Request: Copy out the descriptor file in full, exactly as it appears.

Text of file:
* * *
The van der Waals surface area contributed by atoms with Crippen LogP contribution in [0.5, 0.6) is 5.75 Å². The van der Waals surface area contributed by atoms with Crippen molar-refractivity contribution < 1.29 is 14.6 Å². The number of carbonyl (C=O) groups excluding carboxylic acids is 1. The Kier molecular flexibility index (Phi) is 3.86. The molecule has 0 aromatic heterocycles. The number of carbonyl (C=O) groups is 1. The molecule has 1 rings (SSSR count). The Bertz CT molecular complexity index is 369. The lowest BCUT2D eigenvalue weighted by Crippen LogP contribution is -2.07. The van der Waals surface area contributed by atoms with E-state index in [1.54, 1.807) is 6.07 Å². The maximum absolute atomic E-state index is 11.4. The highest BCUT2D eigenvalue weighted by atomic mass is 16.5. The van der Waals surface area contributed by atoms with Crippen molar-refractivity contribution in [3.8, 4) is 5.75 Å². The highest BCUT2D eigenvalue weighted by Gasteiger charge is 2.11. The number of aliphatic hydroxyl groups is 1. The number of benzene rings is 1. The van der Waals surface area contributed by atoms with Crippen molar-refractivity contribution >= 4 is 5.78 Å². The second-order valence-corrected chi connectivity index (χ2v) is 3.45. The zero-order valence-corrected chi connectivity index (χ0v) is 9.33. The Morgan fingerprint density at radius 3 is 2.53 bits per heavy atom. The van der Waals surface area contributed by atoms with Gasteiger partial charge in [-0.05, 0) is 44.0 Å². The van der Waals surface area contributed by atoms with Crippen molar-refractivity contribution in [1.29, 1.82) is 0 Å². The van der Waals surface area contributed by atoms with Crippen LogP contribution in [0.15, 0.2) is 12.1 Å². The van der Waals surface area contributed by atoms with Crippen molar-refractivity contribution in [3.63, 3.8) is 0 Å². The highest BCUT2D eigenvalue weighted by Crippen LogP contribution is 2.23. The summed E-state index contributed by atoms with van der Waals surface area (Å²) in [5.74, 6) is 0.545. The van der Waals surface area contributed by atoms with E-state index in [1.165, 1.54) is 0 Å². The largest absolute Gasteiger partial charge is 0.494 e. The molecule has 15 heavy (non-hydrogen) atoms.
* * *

The van der Waals surface area contributed by atoms with Crippen LogP contribution in [0.5, 0.6) is 5.75 Å². The van der Waals surface area contributed by atoms with Crippen molar-refractivity contribution < 1.29 is 14.6 Å². The number of carbonyl (C=O) groups excluding carboxylic acids is 1. The Kier molecular flexibility index (Phi) is 3.86. The molecule has 0 aromatic heterocycles. The number of carbonyl (C=O) groups is 1. The molecule has 1 rings (SSSR count). The Bertz CT molecular complexity index is 369. The lowest BCUT2D eigenvalue weighted by Crippen LogP contribution is -2.07. The van der Waals surface area contributed by atoms with E-state index in [1.54, 1.807) is 6.07 Å². The maximum absolute atomic E-state index is 11.4. The highest BCUT2D eigenvalue weighted by atomic mass is 16.5. The van der Waals surface area contributed by atoms with Crippen molar-refractivity contribution in [3.8, 4) is 5.75 Å². The highest BCUT2D eigenvalue weighted by Gasteiger charge is 2.11. The number of aliphatic hydroxyl groups is 1. The number of benzene rings is 1. The van der Waals surface area contributed by atoms with Crippen molar-refractivity contribution >= 4 is 5.78 Å². The second-order valence-corrected chi connectivity index (χ2v) is 3.45. The zero-order valence-corrected chi connectivity index (χ0v) is 9.33. The Morgan fingerprint density at radius 3 is 2.53 bits per heavy atom. The van der Waals surface area contributed by atoms with Gasteiger partial charge in [-0.05, 0) is 44.0 Å². The van der Waals surface area contributed by atoms with Crippen molar-refractivity contribution in [1.29, 1.82) is 0 Å². The van der Waals surface area contributed by atoms with Crippen LogP contribution in [0.15, 0.2) is 12.1 Å². The van der Waals surface area contributed by atoms with Crippen molar-refractivity contribution in [3.63, 3.8) is 0 Å². The highest BCUT2D eigenvalue weighted by Crippen LogP contribution is 2.23. The summed E-state index contributed by atoms with van der Waals surface area (Å²) in [5.74, 6) is 0.545. The van der Waals surface area contributed by atoms with E-state index in [1.165, 1.54) is 0 Å². The largest absolute Gasteiger partial charge is 0.494 e. The molecule has 15 heavy (non-hydrogen) atoms.